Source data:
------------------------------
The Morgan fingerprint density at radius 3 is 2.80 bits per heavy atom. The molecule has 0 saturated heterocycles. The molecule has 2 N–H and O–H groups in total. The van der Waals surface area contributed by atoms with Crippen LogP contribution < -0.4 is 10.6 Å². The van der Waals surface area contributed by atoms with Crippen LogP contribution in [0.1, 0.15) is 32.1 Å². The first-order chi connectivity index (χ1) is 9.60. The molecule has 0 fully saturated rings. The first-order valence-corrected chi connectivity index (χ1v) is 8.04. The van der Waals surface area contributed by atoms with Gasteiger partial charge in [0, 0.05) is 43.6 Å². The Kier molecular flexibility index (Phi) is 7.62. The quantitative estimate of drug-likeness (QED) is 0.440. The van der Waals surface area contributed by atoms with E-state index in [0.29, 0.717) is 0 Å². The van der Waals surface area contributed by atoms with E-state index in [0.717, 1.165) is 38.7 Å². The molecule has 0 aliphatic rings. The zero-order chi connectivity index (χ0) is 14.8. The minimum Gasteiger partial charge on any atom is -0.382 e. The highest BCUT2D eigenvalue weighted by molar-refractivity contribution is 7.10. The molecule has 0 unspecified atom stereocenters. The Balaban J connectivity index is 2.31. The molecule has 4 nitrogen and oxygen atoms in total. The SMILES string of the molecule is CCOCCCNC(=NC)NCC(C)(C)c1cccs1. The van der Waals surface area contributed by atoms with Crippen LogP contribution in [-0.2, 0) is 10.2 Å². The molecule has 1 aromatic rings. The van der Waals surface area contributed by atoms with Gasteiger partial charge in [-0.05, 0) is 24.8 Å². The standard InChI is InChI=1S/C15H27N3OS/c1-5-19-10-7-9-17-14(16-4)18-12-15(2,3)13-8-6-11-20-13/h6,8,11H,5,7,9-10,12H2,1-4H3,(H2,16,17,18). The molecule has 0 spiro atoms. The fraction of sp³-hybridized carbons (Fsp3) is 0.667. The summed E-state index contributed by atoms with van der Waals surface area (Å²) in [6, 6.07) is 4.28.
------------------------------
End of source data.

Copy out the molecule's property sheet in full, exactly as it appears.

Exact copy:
The Morgan fingerprint density at radius 3 is 2.80 bits per heavy atom. The molecule has 0 saturated heterocycles. The molecule has 2 N–H and O–H groups in total. The van der Waals surface area contributed by atoms with Crippen LogP contribution < -0.4 is 10.6 Å². The van der Waals surface area contributed by atoms with Crippen LogP contribution in [0.1, 0.15) is 32.1 Å². The first-order chi connectivity index (χ1) is 9.60. The molecule has 0 fully saturated rings. The first-order valence-corrected chi connectivity index (χ1v) is 8.04. The van der Waals surface area contributed by atoms with Gasteiger partial charge in [0, 0.05) is 43.6 Å². The Kier molecular flexibility index (Phi) is 7.62. The quantitative estimate of drug-likeness (QED) is 0.440. The van der Waals surface area contributed by atoms with E-state index in [0.29, 0.717) is 0 Å². The van der Waals surface area contributed by atoms with E-state index in [0.717, 1.165) is 38.7 Å². The molecule has 0 aliphatic rings. The zero-order chi connectivity index (χ0) is 14.8. The minimum Gasteiger partial charge on any atom is -0.382 e. The highest BCUT2D eigenvalue weighted by molar-refractivity contribution is 7.10. The molecule has 0 unspecified atom stereocenters. The Balaban J connectivity index is 2.31. The molecule has 4 nitrogen and oxygen atoms in total. The SMILES string of the molecule is CCOCCCNC(=NC)NCC(C)(C)c1cccs1. The van der Waals surface area contributed by atoms with Crippen LogP contribution in [-0.2, 0) is 10.2 Å². The molecule has 1 aromatic rings. The van der Waals surface area contributed by atoms with Gasteiger partial charge in [-0.05, 0) is 24.8 Å². The standard InChI is InChI=1S/C15H27N3OS/c1-5-19-10-7-9-17-14(16-4)18-12-15(2,3)13-8-6-11-20-13/h6,8,11H,5,7,9-10,12H2,1-4H3,(H2,16,17,18). The molecule has 0 spiro atoms. The fraction of sp³-hybridized carbons (Fsp3) is 0.667. The summed E-state index contributed by atoms with van der Waals surface area (Å²) in [6, 6.07) is 4.28.